Watch a clip of the excitement below: 

 

 

April 05, 2014

Comic Coincidences

A few months ago, I was scrolling through my GoComics homepage. When I noticed this Off the Mark comic and this Reality Check comic right next to each other, I couldn’t believe my eyes.

 

The similarities were uncanny: similar artwork, similar punchline. 

 

Now I’m always on the lookout for the “comic coincidences,” or comics featuring a similar theme or artwork on the same day. I get even more excited when the comics appear in close proximity to each other on my homepage.

 

To my delight, I’ve found a few in the past week or so.

 

Apparently, Garry Trudeau and Scott Metzger both think our children are ready for some new songs and stories.

 

The Bent Pinky by Scott Metzger
The Bent Pinky by Scott Metzger
Doonesbury by Garry Trudeau
Doonesbury by Garry Trudeau

 

And, it looks like we have some Kate Upton fans in the house.

Mike du Jour by Mike Lester
Mike du Jour by Mike Lester
The Duplex by Glenn McCoygif
The Duplex by Glenn McCoy

 

Have you seen any comic coincidences lately? Let me know in the comments!

--Julie

March 21, 2014

Celebrating Women

The month of March is dedicated to celebrating women. International Women’s Day, which fell on March 8 this year, celebrates respect, appreciation and love toward women, as well as their social, economic and political achievements.  

 

March also claims Women’s History Month, highlighting the contributions of women to events in history and contemporary society.

 

Women have made, and continue to make, an impact in the comics industry. GoComics boasts strong, original work by dozens of female cartoonists. Today, I wanted to recognize a few of them.

 

Let’s give these ladies a round of applause!

 

Lynn Johnston

 

For Better or For Worse by Lynn Johnston

 

For Better or For Worse by Lynn Johnston

 

Lynn Johnston’s For Better or For Worse has appeared in more than 1,000 newspapers and digital outlets worldwide. Aside from a cartoonist, Johnston is a world traveler, adventuring to Holland, France, China, Mexico and Thailand, among other destinations. Perhaps most notable is the fact that Johnston was the first woman AND the first Canadian to win the Reuben Award for Cartoonist of the Year, in 1985.

 

Gemma Correll

Gemma Correll’s Four Eyes is home to quirky, sweet and pun-filled cartoons. Self-described as a cartoonist, writer, illustrator and all-round small person, Correll attended art school in Norwich, England, and received a B.A. in Graphic Design with a specialization in Illustration. She was a runner-up for The British Cartoonists’ Association and The Cartoon Museum “Young Cartoonist of the Year” award in 2012.

 

Eleri Mai Harris

Hailing from Hobart, Tasmania, Eleri Mai Harris is an Australian-American journalist and cartoonist based in Vermont. Her work, Eleri Mai Harris Cartoons, features non-fiction comics for political junkies and history nerds.

 

Connie Sun

Connie Sun is an Asian-American cartoonist from southern California. A semi-autobiographical comic strip, Connie to the Wonnie is a single girl’s attempt to make sense of human nature, modern dating and the creative process through the act of drawing out the topics that cross her mind each day.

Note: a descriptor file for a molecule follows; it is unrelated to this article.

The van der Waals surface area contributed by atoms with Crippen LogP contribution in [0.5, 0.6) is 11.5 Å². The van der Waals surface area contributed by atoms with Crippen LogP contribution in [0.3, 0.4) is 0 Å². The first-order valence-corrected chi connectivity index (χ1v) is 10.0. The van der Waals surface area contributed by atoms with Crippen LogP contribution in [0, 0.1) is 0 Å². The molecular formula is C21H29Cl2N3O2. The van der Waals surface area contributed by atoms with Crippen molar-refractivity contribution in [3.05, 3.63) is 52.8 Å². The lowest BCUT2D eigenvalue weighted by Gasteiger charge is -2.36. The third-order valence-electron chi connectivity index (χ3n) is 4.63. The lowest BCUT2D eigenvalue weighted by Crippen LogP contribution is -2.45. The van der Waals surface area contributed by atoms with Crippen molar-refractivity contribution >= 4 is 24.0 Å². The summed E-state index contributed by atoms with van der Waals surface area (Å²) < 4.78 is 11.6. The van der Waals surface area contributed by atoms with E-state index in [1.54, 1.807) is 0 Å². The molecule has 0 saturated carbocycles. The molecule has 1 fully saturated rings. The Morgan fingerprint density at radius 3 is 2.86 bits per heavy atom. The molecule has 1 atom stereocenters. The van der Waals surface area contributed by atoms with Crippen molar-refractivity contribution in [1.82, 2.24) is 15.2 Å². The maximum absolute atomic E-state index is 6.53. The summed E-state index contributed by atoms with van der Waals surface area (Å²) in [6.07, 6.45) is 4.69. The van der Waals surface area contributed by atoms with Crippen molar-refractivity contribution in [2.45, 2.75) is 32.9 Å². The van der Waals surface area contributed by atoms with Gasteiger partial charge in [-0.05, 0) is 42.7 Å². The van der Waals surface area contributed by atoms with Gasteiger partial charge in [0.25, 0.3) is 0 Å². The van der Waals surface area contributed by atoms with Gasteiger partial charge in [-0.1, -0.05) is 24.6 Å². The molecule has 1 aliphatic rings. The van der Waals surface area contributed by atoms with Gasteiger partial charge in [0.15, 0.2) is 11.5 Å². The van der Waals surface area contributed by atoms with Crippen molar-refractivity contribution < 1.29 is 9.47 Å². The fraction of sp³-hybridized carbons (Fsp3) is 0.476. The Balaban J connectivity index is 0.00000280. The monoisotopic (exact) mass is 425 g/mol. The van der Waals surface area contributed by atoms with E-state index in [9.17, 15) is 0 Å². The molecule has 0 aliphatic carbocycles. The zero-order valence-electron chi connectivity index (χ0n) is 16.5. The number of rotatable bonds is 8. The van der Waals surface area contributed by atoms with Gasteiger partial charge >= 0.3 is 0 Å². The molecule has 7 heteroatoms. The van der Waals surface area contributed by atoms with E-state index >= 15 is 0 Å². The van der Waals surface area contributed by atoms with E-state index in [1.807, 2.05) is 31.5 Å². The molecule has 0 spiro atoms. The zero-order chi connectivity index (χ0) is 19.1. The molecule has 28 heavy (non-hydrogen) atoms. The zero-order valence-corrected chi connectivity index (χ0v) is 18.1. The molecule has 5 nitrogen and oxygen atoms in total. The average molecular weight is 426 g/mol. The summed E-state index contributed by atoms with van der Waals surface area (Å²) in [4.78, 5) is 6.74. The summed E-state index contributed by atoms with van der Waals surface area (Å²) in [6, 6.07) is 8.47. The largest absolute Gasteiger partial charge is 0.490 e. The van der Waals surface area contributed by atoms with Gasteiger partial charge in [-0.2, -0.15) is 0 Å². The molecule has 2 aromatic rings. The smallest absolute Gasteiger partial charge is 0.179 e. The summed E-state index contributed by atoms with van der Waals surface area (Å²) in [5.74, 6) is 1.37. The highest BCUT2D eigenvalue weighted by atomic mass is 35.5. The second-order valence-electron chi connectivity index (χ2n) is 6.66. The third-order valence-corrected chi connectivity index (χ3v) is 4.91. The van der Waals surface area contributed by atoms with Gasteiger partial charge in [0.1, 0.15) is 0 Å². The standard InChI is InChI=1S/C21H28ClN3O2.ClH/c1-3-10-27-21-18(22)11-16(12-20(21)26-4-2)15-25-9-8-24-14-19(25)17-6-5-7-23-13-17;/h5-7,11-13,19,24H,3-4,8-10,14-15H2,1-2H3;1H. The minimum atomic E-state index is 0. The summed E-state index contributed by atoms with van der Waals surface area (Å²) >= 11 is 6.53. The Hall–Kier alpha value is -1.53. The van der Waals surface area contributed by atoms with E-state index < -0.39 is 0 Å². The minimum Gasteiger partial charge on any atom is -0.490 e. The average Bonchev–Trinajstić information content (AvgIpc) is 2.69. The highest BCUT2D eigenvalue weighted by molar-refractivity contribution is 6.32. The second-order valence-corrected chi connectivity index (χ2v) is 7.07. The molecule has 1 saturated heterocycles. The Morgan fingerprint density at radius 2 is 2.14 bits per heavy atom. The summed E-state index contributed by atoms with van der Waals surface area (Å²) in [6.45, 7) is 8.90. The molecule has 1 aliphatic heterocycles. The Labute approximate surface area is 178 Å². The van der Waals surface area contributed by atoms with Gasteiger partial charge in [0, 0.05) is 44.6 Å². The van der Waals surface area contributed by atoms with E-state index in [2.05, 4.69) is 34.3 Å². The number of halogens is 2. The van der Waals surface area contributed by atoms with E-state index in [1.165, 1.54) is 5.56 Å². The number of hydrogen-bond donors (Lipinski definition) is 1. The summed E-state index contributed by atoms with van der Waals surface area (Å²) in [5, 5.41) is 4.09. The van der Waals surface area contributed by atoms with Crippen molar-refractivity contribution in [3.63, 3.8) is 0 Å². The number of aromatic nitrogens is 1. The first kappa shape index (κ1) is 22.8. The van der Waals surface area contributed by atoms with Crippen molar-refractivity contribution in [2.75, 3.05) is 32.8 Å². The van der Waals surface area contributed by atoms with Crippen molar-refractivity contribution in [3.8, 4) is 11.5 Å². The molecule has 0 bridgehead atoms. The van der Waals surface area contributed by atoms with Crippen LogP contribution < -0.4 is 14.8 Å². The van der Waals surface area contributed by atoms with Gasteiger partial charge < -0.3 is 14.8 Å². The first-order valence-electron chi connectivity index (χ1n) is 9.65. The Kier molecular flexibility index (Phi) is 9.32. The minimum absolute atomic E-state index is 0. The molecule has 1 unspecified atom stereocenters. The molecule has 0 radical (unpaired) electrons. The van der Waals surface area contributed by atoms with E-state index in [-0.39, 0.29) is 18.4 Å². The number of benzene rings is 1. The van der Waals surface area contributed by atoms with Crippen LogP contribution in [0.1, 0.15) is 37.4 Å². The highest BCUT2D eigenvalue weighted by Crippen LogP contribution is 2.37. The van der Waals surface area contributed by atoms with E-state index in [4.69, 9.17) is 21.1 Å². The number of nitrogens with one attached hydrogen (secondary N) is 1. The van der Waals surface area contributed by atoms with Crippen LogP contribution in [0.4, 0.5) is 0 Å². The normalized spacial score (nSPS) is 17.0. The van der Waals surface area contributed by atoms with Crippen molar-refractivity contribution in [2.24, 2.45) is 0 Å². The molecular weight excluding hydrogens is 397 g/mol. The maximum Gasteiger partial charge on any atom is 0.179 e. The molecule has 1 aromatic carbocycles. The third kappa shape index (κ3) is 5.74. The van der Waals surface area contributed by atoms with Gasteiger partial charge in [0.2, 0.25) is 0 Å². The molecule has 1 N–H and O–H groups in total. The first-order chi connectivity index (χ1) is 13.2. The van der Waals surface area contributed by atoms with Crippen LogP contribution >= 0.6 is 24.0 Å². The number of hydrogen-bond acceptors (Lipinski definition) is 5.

Lela Lee

 

Angry Little Girls by Lela Lee

 

Angry Little Girls by Lela Lee

 

Lela Lee is a cartoonist and actress. Her comic Angry Little Girls is a cute and snarky representation of life as a girl. One girl is really angry, and the others are disenchanted, crazy, fresh and gloomy. It’s not easy being a girl with mean parents, a dumb boyfriend and annoying friends.

 

Cathy Guisewite

The creator of the popular comic strip Cathy, Cathy Guisewite is the recipient of numerous awards, including the prestigious Reuben Award for “Outstanding Cartoonist of the Year” in 1993. Women across the world identify with Cathy’s humor in balancing a career, love life and, of course, chocolate.

 

Leigh Luna

Leigh Luna’s work often reflects the time she spent in New Mexico and Colorado during her childhood. Her interests include yoga, coffee and bookbinding. Luna attends the Minneapolis College of Art and Design and resides in Minneapolis. Leigh Luna Comics represent a series of storylines, the first of which is Clementine Fox.

 

Sarah Andersen

 

Sarah's Scribbles by Sarah Andersen

 

Sarah's Scribbles by Sarah Andersen

 

A 21-year-old cartoonist, Andersen spent her childhood hopping between Connecticut, Germany and Denmark, and is currently studying at the Maryland Institute College of Art in Baltimore. Though early in her career, Andersen is already gaining attention in the comics industry. BuzzFeed, a popular news and entertainment website, named Sarah’s Scribbles as a Must-Read Comic of 2013. The Society of Illustrators has also recognized Andersen's illustration work.

 

Jan Eliot

Jan Eliot is the creator of the funny and irreverent Stone Soup, a saga that follows an extended, blended family, starring two working-mom sisters living just across the fence from each other. Outside of cartooning, Eliot enjoys traveling abroad to destinations including Europe, Africa, Thailand, Australia and many others, and aspires to continue exploring the world. Coming in second place behind cartooning, Eliot claims photography as a favorite art form.

 

There’s certainly a lot of talent out there, and that’s just the tip of the iceberg! Who are some of your favorite female cartoonists?

--Julie

March 14, 2014

Happy Pi Day!

In high school, there was always one day every year that I actually enjoyed math class, and that was Pi Day. We would usually have a short lesson, followed by a classroom party complete with pie.

 

With Planet Comicon, March Madness and springtime on my mind, I completely forgot about Pi Day this year.

 

Thanks for the reminder, Frazz!

 

Frazz by Jef Mallett

 

Who's ready for pie?

 

--Julie

February 28, 2014

The Secret to Humor

One of my favorite questions to ask our cartoonists during our Friday live tweet sessions is, “What’s the secret to humor?”

 

The problem is, while I suspect many of them do know the secret, I have yet to get a straight answer.

 

Maybe it’s knowing when to incorporate a trendy cat video joke.

 

Ben by Daniel Shelton
Ben by Daniel Shelton

 

Or being able to look at an everyday object, and see things most people don’t.

 

The Argyle Sweater by Scott Hilburn
The Argyle Sweater by Scott Hilburn

 

Or perhaps, it comes with years of experience.

 

Adam@Home by Rob Harrell
Adam@Home by Rob Harrell

 

While I’m still on as quest to discover the secret to humor, I’m glad our creators have found it.

 

--Julie